Review by Liam McGarry
Cometh the Hour, cometh the Moon Man.
In this French/German/Irish co-production, the titular “Moon Man” is a bedtime story brought to life, a lonely protector of children the world over from his seat on la lune above. To the children of this story, the moon man is a comforting presence and a guardian of sweet dreams. When the moon man catches a comet down to earth, he is hounded and then demonised by a ruthless Global President intent on conquering his home. Unfortunately this colourful fantasy, and excellent hand-drawn animation is let down by lazy acting and even lazier screenwriting.
The drawn animation in this film is phenomenal, the sheer creativity and ingenuity the many artists and animators have produced here makes for a spectacular visual feast. The meticulously hand-made imaginative aesthetic feels and looks like a wonderful moving book illustration. Like a sequel to yellow submarine, vibrant colours and otherworldly creatures abound, vivacious and bold against the pale and meek little moon man. The music too, adds to the experience, and at times the film feels like a lost Pink Floyd album video, albeit with more jazz. However it feels a bit much at times, with numerous moon themed songs feeling somewhat redundant in an already moon-heavy production. A minimal approach might allow the audience to focus more on the beautiful images of the film.
The film’s major disappointment is in its sluggish storytelling, and its dull, vacuous characters. The story is told in a series of banal and thoughtless statements, which felt patronising even when considering in a very young target audience. The plot doesn’t offer up much more depth with a vague and unthreatening villain concocting a meaningless plan that is implied to be bad, but is never actually explained. In a standout ridiculous and inappropriate moment, a smart-mouthed seductive woman undresses the president before the frame cuts to writhing lava lamp shapes, ending with an observatory’s telescope suggestively flopping down.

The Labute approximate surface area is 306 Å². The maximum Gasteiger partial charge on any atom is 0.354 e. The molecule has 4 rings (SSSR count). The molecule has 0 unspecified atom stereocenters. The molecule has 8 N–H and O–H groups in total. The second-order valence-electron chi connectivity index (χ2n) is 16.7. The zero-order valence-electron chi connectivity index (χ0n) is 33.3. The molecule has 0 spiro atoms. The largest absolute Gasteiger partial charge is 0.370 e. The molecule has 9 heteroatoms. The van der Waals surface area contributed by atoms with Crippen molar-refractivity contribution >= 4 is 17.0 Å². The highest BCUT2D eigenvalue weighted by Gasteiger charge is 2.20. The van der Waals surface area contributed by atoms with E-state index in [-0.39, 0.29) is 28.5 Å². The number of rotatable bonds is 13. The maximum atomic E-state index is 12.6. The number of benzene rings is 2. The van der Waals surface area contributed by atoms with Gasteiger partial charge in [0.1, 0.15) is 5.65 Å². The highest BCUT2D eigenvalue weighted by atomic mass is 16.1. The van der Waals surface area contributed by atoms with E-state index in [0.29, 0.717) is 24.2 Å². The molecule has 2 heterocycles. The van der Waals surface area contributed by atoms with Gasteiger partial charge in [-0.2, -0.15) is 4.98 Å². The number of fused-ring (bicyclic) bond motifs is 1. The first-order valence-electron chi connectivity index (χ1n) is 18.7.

What is most annoying is that the film constantly refers to the moon man’s appeal and popularity as an instantly recognisable legend, without providing any introduction or context for the worldwide adoration of the little man in the sky. I think I would have enjoyed this film immensely if there were no dialogue whatsoever and the music and animation instead spoke for themselves. But as it stands, the awkward, clunky dialogue drains your energy so that by the end, it doesn’t matter how beautiful the images are and you just want it to finish as swiftly as possible.
Much of the voice acting in the English version is performed by Irish actors, who for the most part deliver ridiculous, patronising dialogue with care. However, there were times when it felt like the constant declaratives were being spoken as drearily as someone who had read the whole script might be expected to read it. The one dynamic that does work in this film is the kindling friendship between the moon man and an old and lonely scientist. The scenes of the scientist talking about his new found friendship, and their interactions make for the heartfelt and sweet exception to a confusing and devoid character roster.
A delightful, artistic, magnificent musical experience eclipsed by poor writing and some weird plot decisions. What should be a beautiful and captivating experience is ruined with clunky dialogue and poor delivery, and despite the little moon man’s dramatic character arc, I was left bored and annoyed long before the credits rolled. I would recommend watching this film in a language that you don’t understand, or on mute with a playlist of your own.